Transcatheter aortic valve replacement (TAVR) has become the mainstay of treatment for severe symptomatic aortic stenosis. Despite advances in device technology and procedural techniques, periprocedural stroke remains a severe complication of TAVR, affecting 2% of patients.1 The embolization of calcific debris from the degenerated aortic valve and atherosclerotic plaque from the aorta, both of which are manipulated during TAVR, is the likely mechanism of periprocedural stroke. Accordingly, cerebral embolic protection devices (EPDs) have been designed to prevent stroke by sequestering embolic debris during TAVR.1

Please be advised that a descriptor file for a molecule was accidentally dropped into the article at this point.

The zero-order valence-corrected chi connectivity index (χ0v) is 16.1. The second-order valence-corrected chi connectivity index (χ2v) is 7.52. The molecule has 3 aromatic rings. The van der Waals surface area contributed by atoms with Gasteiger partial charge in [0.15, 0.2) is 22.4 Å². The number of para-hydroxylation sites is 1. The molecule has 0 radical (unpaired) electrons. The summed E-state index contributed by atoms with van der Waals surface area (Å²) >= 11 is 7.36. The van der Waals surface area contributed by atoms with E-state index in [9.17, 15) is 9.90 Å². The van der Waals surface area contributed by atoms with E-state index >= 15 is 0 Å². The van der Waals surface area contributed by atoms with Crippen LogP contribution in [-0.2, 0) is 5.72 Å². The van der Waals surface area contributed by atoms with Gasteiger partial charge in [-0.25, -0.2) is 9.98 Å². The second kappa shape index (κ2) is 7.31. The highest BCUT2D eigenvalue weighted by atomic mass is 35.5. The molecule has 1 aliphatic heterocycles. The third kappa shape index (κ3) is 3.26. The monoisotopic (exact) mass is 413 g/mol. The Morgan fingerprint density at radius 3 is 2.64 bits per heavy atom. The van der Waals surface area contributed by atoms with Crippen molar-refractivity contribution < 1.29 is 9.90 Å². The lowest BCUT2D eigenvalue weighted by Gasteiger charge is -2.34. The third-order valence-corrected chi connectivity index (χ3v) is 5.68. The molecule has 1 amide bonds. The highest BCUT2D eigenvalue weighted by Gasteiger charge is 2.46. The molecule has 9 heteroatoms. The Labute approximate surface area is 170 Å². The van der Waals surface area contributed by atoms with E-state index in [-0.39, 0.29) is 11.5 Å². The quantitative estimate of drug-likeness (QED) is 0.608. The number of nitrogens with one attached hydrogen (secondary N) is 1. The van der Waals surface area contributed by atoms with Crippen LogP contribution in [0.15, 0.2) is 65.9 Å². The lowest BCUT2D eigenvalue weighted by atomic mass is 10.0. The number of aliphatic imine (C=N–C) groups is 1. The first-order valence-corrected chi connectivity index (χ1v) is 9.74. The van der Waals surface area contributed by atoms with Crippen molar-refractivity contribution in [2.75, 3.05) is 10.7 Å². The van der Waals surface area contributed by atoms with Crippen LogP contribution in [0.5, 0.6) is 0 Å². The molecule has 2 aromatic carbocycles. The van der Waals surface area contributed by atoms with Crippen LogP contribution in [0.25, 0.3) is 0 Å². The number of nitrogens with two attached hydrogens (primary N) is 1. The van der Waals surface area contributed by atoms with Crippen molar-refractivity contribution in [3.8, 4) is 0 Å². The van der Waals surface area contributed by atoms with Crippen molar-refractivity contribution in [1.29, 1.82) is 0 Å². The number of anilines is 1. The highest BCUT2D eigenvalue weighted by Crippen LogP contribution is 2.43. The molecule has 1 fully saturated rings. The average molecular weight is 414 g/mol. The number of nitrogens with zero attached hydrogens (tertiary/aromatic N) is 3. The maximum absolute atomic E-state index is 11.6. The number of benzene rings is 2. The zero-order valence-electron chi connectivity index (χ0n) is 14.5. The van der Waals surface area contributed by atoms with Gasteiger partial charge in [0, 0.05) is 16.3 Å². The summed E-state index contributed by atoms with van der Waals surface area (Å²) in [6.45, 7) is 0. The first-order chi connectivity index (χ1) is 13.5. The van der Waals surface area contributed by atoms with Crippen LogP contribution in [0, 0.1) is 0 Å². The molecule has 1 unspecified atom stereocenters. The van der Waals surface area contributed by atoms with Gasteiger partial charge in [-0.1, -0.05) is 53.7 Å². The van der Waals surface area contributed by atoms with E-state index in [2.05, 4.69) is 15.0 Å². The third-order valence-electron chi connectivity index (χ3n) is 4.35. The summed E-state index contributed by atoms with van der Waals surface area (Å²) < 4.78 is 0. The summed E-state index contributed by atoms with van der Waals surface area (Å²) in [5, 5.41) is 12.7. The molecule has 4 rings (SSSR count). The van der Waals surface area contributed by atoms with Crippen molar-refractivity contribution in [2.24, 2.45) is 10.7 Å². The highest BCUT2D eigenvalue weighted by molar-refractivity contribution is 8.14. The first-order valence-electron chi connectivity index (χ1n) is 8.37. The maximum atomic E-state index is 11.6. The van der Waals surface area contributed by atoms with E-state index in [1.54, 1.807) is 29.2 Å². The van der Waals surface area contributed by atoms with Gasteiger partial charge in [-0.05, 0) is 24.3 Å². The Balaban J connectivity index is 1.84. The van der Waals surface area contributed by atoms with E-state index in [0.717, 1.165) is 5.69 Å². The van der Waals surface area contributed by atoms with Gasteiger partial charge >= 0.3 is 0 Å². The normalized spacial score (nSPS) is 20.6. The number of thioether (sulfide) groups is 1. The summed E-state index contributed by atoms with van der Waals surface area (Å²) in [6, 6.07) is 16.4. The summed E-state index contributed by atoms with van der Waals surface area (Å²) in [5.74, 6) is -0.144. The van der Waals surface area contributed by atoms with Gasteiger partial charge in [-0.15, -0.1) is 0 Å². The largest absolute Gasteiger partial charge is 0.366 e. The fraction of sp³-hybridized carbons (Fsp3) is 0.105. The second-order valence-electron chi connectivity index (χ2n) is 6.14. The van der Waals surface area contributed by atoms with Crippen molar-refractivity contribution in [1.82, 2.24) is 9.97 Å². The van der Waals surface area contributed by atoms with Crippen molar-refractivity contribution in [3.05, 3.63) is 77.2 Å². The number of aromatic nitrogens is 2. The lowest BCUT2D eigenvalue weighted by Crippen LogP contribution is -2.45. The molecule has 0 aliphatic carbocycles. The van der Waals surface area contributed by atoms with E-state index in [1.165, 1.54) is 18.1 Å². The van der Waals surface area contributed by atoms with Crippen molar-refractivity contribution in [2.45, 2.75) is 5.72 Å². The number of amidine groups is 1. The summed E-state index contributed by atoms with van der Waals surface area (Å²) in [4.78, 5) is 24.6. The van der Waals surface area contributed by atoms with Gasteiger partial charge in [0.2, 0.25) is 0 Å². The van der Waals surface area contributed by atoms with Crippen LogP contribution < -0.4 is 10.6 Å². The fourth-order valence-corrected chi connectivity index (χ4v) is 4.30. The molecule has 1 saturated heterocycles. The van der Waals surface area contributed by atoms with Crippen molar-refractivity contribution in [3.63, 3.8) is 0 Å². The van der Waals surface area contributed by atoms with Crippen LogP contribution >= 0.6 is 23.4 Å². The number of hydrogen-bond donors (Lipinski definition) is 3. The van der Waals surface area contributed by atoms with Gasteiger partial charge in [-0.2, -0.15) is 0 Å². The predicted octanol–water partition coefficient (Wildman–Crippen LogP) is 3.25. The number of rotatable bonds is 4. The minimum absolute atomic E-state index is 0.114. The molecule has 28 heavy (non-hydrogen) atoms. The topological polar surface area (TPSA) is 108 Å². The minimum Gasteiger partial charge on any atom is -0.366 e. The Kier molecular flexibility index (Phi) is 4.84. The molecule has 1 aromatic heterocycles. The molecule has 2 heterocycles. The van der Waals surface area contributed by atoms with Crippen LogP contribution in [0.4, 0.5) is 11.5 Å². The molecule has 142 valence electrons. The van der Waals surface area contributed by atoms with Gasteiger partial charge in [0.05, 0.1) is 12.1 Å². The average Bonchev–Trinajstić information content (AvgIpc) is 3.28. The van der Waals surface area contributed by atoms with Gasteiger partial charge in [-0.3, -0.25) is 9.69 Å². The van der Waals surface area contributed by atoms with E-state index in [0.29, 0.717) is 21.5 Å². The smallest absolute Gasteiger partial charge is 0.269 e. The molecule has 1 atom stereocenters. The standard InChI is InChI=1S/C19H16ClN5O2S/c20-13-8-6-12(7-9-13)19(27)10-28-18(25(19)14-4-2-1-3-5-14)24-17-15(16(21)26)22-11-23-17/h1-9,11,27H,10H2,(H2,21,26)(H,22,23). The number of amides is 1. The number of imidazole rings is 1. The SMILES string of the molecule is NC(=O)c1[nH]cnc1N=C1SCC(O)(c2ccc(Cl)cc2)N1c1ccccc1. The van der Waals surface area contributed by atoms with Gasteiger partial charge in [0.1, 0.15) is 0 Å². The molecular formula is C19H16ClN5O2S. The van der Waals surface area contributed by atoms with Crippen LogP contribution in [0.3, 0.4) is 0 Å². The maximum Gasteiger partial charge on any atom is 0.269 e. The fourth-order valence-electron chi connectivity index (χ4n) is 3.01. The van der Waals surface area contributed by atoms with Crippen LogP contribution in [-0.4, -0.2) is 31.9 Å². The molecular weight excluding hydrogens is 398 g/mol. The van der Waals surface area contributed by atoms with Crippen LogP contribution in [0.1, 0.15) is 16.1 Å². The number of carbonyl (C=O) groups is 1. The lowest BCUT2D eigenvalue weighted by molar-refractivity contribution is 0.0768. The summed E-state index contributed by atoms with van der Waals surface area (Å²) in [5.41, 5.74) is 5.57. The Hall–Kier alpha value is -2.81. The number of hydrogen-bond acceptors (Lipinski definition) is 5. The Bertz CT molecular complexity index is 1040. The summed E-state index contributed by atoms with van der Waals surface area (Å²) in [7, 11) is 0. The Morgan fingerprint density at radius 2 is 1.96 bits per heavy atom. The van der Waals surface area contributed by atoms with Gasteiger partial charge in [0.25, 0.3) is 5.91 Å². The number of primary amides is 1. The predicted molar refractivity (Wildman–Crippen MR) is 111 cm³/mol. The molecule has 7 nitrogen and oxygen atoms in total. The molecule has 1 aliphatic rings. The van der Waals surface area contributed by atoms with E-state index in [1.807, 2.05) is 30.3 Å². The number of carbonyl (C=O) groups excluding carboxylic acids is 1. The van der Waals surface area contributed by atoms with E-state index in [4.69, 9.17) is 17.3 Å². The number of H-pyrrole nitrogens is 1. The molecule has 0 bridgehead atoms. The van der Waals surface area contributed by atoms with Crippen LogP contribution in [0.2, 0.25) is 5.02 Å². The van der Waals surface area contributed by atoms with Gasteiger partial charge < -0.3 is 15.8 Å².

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Khera R, Girotra S. Cerebral Embolic Protection Devices in Transcatheter Aortic Valve Replacement—Effective in Stroke Prevention? JAMA Intern Med. 2020;180(5):785–786. doi:10.1001/jamainternmed.2019.6763
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